On a rather dreary day, we decided to head to Windsor Great Park to explore the area – little did we know it would turn into an 8 mile walk.
We began at the Savill gardens, where we found a pavilion café that we stopped at for a bite to eat. The garden had a price tag so we decided to walk around the open areas of the park instead.
Windsor Great Park was, for many centuries, the private hunting ground of Windsor Castle and is connected by the long walk, which is 2.64 miles long. The park dates back to the mid-13th century and was once many acres larger than its current size.
Chris was set on doing the long walk to Windsor castle, so we made our way in the general direction of the start of the walk.
As we wandered through Windsor Great Park, we came across a beautiful lake known as Cow Pond. Against the background of trees, it looked serene on the brisk winter day. At one end there sits a Baroque-style footbridge with a diamond lattice balustrade, which was designed specifically for the Queen’s Diamond Jubilee in 2012.
Meandering alongside its banks we took in the beauty of the park, with its abundance of trees. Turning away from the lake, we headed through some woodland before reaching the open parkland. Following the path, we soon found ourselves looking across at Cumberland Lodge.
Cumberland Lodge was built in 1652 and became the home of the Ranger of the Great Park upon the restoration of the monarchy in 1660. Home to many Dukes and Duchesses over the years, Lord Fitzalan was the last private person to live at the lodge.
In 1947, the lodge was made available to the newly established St. Catharine’s Foundation, which is now known as Cumberland Lodge. The Foundation today is an educational charity dedicated to initiating debates on concerns that affect society.
The building itself is definitely striking and stands out behind the bare branches of the trees. The differing styles and extensions that have been added over the years are quite obvious in its miss-matched design.
Continuing along, we soon came across Snow Hill upon which the King George III’s statue sits. Starting up the hill, it wasn’t long before we had very wet feet as the saturated ground seeped into our trainers. Undeterred, we continued up the hill to dryer ground.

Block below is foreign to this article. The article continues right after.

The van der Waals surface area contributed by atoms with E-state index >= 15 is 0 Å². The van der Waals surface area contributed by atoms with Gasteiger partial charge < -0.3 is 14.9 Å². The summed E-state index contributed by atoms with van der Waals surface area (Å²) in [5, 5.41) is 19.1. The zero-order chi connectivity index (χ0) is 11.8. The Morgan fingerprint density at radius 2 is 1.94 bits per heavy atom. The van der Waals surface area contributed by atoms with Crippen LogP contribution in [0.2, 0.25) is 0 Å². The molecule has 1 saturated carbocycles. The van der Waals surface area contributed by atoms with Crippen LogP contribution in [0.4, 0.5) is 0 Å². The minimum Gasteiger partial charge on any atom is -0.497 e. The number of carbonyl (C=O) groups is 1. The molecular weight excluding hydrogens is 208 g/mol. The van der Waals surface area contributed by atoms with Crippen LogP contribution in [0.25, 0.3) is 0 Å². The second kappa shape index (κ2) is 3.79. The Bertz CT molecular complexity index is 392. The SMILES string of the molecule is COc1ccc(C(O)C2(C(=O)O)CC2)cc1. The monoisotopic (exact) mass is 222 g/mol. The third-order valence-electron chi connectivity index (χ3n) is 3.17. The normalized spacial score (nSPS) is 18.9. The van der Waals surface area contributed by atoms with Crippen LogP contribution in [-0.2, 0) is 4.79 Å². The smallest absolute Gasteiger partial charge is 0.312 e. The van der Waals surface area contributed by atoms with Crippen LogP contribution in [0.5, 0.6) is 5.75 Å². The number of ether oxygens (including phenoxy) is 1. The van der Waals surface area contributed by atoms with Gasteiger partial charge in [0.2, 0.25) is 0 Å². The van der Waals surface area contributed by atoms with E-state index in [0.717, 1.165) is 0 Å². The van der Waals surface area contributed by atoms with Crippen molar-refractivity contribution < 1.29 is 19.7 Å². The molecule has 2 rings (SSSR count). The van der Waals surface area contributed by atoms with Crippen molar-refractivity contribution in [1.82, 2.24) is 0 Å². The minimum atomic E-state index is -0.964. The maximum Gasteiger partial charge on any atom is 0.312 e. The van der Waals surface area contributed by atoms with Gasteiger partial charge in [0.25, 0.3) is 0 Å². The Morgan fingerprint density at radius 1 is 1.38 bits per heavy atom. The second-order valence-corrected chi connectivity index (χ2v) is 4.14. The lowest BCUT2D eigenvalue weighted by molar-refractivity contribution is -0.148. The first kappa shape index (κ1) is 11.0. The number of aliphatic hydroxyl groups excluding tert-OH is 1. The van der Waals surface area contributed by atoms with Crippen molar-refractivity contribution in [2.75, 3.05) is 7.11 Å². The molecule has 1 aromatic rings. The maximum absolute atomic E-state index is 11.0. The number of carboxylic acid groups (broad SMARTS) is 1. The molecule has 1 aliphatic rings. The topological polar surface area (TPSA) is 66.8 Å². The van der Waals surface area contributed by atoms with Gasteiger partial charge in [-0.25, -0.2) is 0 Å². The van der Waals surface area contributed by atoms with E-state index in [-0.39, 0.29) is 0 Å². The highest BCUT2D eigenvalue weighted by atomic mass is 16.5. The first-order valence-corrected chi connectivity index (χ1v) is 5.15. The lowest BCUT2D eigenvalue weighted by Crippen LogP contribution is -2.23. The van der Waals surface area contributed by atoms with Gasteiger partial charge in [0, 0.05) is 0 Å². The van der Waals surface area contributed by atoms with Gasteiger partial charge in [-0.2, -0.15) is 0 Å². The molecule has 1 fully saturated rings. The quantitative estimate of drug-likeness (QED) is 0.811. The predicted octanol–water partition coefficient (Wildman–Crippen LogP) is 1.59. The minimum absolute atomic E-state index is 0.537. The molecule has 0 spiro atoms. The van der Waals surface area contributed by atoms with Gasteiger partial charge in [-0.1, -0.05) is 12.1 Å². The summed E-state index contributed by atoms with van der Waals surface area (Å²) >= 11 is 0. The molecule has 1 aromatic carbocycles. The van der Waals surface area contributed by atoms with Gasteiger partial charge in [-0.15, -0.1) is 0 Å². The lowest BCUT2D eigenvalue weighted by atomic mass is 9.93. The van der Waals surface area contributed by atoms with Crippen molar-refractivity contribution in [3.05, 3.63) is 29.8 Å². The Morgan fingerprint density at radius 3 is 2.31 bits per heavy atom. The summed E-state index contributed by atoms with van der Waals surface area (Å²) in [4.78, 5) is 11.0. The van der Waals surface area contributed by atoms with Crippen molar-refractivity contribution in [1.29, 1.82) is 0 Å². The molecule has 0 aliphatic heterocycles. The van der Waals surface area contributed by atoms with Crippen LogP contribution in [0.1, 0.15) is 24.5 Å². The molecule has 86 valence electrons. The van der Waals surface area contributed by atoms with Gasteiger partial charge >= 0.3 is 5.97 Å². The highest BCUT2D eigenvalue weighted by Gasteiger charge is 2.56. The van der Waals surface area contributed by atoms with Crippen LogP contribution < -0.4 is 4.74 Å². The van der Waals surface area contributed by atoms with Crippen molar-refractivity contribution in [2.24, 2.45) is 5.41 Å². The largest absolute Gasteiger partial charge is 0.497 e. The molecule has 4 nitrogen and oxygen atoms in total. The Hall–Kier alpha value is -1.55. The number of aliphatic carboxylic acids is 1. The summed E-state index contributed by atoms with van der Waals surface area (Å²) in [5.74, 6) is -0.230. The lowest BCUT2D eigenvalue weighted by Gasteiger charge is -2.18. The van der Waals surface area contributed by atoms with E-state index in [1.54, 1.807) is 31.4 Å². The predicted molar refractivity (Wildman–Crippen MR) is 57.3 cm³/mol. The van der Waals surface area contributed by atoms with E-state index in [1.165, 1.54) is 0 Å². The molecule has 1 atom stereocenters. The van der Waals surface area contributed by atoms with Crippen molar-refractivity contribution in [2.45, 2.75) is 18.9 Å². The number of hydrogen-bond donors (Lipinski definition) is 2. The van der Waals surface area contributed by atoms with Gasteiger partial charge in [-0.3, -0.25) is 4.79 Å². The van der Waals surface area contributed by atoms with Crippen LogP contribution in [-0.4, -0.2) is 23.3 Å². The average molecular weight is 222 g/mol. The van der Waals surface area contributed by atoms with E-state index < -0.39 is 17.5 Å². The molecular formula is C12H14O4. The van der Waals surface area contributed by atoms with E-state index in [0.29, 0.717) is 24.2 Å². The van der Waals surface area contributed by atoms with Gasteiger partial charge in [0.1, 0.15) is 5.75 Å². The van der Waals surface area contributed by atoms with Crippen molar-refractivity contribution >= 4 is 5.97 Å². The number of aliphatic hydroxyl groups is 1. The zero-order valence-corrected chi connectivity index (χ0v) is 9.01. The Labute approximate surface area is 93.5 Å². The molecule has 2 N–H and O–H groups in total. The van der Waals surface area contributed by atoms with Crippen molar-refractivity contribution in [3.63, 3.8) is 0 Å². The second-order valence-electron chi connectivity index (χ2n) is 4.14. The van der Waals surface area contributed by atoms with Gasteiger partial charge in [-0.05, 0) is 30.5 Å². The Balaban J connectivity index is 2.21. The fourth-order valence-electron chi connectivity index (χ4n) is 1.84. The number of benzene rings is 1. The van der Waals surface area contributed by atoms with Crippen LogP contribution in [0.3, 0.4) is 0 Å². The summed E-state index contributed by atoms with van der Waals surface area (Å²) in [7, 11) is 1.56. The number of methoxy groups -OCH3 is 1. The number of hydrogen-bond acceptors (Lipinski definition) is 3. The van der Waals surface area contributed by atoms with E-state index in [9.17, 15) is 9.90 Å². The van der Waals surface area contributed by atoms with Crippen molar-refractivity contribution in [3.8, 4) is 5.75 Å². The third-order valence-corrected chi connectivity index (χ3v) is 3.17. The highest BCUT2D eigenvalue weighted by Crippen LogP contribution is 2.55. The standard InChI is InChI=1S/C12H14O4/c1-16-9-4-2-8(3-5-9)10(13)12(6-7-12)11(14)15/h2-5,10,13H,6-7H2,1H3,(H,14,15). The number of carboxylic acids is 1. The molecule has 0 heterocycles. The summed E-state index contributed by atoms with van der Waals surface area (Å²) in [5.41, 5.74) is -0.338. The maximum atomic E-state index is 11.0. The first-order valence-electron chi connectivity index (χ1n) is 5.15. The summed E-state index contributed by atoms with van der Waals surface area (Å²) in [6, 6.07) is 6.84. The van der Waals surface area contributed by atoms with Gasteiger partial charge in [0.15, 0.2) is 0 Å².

The Copper Horse statue of King George III stands gallantly upon Snow Hill where it has been positioned since 1829. It is exactly 2.65 miles from the George IV Gateway at Windsor Castle and begins the long walk.
The view from this vantage point is incredible, with Windsor Castle in all its majesty directly in front and the rest of London visible to the right. My mobile camera couldn’t give it justice. We spent a while admiring the view and climbing around the statue, before deciding to continue.
In a spurt of madness, Chris decided to run down the hill rather than walk around the edge – very bad idea. The slope does not run smoothly into the path at the bottom. There is a rather steep drop instead – which Chris went flying over!
Thankfully, nothing worse than a ripped coat and a few bruises, we carried on. All be it a little slower…
We continued down the very straight long path to Windsor Castle, which is when the rain began. Having walked two-thirds of the way, we decided it was time to head back to the car.
Not wanting to return the same way we had come, we decided to head back along the road through Old Windsor and Bishops Gate. We were also feeling a little hungry so went in search of a pub.
After a rather blustery walk along the road, we entered Old Windsor where we attempted to eat at the Toby Carvery – except the queue was out the door. Instead, we walked a little further to the Jolly Gardeners. It’s a really lovely little pub where we were welcomed and able to find a quiet corner to ourselves.
Unfortunately, they had a large group in and were only serving Sunday lunches, so we curtailed on the food option. Nevertheless, it was a nice pit stop in a pub I’d definitely visit again.
Setting off again, we continued along the roadside – often without a path – taking in the countryside and some pretty impressive houses as we went.
After what felt forever for my tired legs, we made it back to the car and headed off in search of a roast dinner.